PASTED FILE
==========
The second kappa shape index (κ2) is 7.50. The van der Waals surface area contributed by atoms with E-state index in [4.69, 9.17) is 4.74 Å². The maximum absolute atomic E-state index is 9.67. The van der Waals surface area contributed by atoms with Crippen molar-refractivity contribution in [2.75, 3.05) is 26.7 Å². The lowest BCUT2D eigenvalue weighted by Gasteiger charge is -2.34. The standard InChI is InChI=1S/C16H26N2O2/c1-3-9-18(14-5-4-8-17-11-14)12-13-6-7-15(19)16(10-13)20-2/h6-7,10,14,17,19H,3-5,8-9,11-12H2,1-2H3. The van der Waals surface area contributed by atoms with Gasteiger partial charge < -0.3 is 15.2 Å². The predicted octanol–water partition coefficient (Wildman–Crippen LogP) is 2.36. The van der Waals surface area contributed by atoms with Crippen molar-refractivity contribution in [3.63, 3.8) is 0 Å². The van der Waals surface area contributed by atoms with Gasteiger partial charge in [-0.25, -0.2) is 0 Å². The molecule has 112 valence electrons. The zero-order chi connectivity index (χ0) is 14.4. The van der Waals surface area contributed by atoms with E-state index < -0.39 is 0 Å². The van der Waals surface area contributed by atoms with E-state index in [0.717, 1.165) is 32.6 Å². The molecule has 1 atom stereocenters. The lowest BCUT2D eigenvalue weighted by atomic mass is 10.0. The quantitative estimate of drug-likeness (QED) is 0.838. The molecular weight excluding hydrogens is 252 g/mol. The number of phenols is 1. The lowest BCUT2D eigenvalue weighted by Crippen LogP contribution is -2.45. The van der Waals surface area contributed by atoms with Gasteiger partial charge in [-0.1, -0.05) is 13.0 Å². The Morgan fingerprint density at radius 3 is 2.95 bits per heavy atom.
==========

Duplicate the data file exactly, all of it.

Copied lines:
The second kappa shape index (κ2) is 7.50. The van der Waals surface area contributed by atoms with E-state index in [4.69, 9.17) is 4.74 Å². The maximum absolute atomic E-state index is 9.67. The van der Waals surface area contributed by atoms with Crippen molar-refractivity contribution in [2.75, 3.05) is 26.7 Å². The lowest BCUT2D eigenvalue weighted by Gasteiger charge is -2.34. The standard InChI is InChI=1S/C16H26N2O2/c1-3-9-18(14-5-4-8-17-11-14)12-13-6-7-15(19)16(10-13)20-2/h6-7,10,14,17,19H,3-5,8-9,11-12H2,1-2H3. The van der Waals surface area contributed by atoms with Gasteiger partial charge < -0.3 is 15.2 Å². The predicted octanol–water partition coefficient (Wildman–Crippen LogP) is 2.36. The van der Waals surface area contributed by atoms with Crippen molar-refractivity contribution in [3.63, 3.8) is 0 Å². The van der Waals surface area contributed by atoms with Gasteiger partial charge in [-0.25, -0.2) is 0 Å². The molecule has 112 valence electrons. The zero-order chi connectivity index (χ0) is 14.4. The van der Waals surface area contributed by atoms with E-state index < -0.39 is 0 Å². The van der Waals surface area contributed by atoms with E-state index in [0.717, 1.165) is 32.6 Å². The molecule has 1 atom stereocenters. The lowest BCUT2D eigenvalue weighted by atomic mass is 10.0. The quantitative estimate of drug-likeness (QED) is 0.838. The molecular weight excluding hydrogens is 252 g/mol. The number of phenols is 1. The lowest BCUT2D eigenvalue weighted by Crippen LogP contribution is -2.45. The van der Waals surface area contributed by atoms with Gasteiger partial charge in [-0.1, -0.05) is 13.0 Å². The Morgan fingerprint density at radius 3 is 2.95 bits per heavy atom.